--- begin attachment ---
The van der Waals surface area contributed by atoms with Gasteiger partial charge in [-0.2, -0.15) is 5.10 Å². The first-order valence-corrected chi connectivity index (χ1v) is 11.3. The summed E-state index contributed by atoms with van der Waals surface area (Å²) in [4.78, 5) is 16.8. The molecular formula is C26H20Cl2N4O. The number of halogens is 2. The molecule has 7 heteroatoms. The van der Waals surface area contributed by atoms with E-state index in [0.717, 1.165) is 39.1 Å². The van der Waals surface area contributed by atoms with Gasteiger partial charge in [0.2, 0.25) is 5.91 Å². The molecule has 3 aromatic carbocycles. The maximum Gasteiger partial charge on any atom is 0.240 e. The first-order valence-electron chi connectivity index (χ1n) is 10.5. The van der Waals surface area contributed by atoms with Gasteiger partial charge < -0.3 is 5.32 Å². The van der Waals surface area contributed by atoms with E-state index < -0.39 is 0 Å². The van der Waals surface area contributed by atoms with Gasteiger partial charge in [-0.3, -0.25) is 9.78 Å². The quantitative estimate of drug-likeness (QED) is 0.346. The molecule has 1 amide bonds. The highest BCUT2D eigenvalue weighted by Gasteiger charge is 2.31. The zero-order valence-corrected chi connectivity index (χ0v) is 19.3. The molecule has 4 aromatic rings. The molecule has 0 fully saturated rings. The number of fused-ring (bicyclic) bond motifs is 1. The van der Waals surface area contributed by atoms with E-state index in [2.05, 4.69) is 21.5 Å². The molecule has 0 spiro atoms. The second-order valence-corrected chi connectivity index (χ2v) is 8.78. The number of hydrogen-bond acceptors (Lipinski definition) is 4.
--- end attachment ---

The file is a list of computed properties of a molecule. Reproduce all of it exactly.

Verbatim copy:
The van der Waals surface area contributed by atoms with Gasteiger partial charge in [-0.2, -0.15) is 5.10 Å². The first-order valence-corrected chi connectivity index (χ1v) is 11.3. The summed E-state index contributed by atoms with van der Waals surface area (Å²) in [4.78, 5) is 16.8. The molecular formula is C26H20Cl2N4O. The number of halogens is 2. The molecule has 7 heteroatoms. The van der Waals surface area contributed by atoms with E-state index in [0.717, 1.165) is 39.1 Å². The van der Waals surface area contributed by atoms with Gasteiger partial charge in [0.2, 0.25) is 5.91 Å². The molecule has 3 aromatic carbocycles. The maximum Gasteiger partial charge on any atom is 0.240 e. The first-order valence-electron chi connectivity index (χ1n) is 10.5. The van der Waals surface area contributed by atoms with Gasteiger partial charge < -0.3 is 5.32 Å². The van der Waals surface area contributed by atoms with E-state index < -0.39 is 0 Å². The van der Waals surface area contributed by atoms with Gasteiger partial charge in [-0.3, -0.25) is 9.78 Å². The quantitative estimate of drug-likeness (QED) is 0.346. The molecule has 1 amide bonds. The highest BCUT2D eigenvalue weighted by Gasteiger charge is 2.31. The zero-order valence-corrected chi connectivity index (χ0v) is 19.3. The molecule has 4 aromatic rings. The molecule has 0 fully saturated rings. The number of fused-ring (bicyclic) bond motifs is 1. The van der Waals surface area contributed by atoms with E-state index in [2.05, 4.69) is 21.5 Å². The molecule has 0 spiro atoms. The second-order valence-corrected chi connectivity index (χ2v) is 8.78. The number of hydrogen-bond acceptors (Lipinski definition) is 4.